In Oliver Stone’s new film, WALL STREET: MONEY NEVER SLEEPS
, everyone has a secret. It’s a tale of twists and turns, revenge and redemption, and it will make you pay attention. Set during the market free-fall of 2008, it follows the story of young, hot-shot, Wall Street trader Jake Moore (Shia LaBeouf) and his girlfriend Winnie (Carey Mulligan), who just happens to be the daughter of Gordon Gekko (Michael Douglas), whom you will recognize if you are familiar with the original film WALL STREET
In his current incarnation, Gekko is just getting out of federal prison after serving time for insider trading and securities fraud. He writes a book and re-invents himself on the speaker circuit. Michael Douglas is as compelling as ever in the role he originated, leaving the audience wondering whether or not he’s truly reformed. He’s now regarded as sort of a Wall Street elder statesman, but he’s really just changed his style of shameless self-promotion. It’s as easy as ever to fall under his spell. His daughter Winnie wants nothing to do with him. In fact, she works for a liberal, watch-dog, non-profit web site. Jake goes to one of Gordon’s lectures, on the sly, and is mesmerized by the charismatic Gekko. He introduces himself as Winnie’s fiancé, and more secret meetings follow. Jake has an agenda. He’s out for revenge for the death of his mentor and father-figure, Louis Zabel, artfully portrayed by Frank Langella. Gordon has an agenda of his own involving revenge. He wants to “get” the man he thinks is responsible for his prison sentence, billionaire trader Bretton James, slickly played by James Brolin. Jake becomes more and more enmeshed in this web of lies and betrayal, risking the happiness he has found with Winnie.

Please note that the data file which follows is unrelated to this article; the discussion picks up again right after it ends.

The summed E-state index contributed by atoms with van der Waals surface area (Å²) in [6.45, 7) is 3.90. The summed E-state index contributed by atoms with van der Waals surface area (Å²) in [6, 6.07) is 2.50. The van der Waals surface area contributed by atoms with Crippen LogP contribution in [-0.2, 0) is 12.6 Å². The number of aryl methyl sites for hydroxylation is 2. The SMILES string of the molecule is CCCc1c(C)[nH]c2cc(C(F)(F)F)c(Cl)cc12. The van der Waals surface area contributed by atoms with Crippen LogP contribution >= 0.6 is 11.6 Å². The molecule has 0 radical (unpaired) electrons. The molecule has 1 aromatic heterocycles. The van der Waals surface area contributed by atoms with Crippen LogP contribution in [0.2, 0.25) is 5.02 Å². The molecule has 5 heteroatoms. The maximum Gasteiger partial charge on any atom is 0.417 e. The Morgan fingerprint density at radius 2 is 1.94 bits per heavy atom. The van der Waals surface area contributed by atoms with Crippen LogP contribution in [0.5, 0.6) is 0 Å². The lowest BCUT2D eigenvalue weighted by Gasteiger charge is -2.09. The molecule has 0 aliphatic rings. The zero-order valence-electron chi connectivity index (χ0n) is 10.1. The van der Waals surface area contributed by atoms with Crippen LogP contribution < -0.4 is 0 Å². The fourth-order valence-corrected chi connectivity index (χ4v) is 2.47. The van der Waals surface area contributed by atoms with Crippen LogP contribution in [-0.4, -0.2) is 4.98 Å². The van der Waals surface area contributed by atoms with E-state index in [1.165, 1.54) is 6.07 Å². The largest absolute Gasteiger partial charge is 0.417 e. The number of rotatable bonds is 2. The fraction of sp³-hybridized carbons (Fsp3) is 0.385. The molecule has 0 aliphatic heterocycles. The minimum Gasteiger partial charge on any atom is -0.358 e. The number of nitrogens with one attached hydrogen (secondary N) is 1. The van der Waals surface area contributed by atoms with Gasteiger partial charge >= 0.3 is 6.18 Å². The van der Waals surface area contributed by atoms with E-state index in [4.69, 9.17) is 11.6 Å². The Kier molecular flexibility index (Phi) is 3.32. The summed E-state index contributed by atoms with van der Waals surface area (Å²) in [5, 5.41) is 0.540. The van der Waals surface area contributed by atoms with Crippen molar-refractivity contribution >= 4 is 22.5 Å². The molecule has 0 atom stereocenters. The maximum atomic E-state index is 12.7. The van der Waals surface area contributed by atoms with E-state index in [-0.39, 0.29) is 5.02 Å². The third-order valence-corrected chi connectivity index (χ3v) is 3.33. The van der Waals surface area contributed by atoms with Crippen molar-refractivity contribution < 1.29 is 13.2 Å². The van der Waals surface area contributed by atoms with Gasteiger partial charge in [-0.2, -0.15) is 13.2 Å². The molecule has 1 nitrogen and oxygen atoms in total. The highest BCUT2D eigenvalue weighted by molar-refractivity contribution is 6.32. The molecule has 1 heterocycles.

It helps to have seen the first WALL STREET, but it’s not necessary to enjoy this film. In fact, I spoke to several young people who had not seen the original film but liked this one, so it definitely stands on its own. However, they did not understand the hilarious cameo by Charlie Sheen, reprising his role as Bud Fox from the original film. There are a number of brief turns by veteran actors that deserve mention. Susan Sarandon is wonderful as Jake’s blowsy mother, and Eli Wallach at 90 years old can do more with one whistle than most actors could do with a soliloquy. Austin Pendleton is appropriately spacey as a scientist whose funding depends on Jake’s ability. Sylvia Miles, reprising her role as a Manhattan realtor, uses her 15 seconds of screen time to convey an entire character with one withering glance.
But this film belongs to Douglas, LaBeouf, and Mulligan. Many people may go see the film because of Michael Douglas’s current struggle with throat cancer, but they’ll be rewarded with a tour-de-force performance. LaBeouf’s surprisingly mature portrayal of Jake is the glue that holds the story line together, and Mulligan is quite appealing as the determined but oftentimes confused daughter/fiancé.
However, Stone is a heavy-handed director, so there’s too much in-your-face symbolism -- falling dominoes? Really? The score’s "message music" is a bit distracting, too.
It would be an excellent film with a little subtlety. Regardless, it’s a good film as it is.
JoAnne Hyde reviews films for BOF
WALL STREET: MONEY NEVER SLEEPS opens in theaters everywhere on September 24, 2010.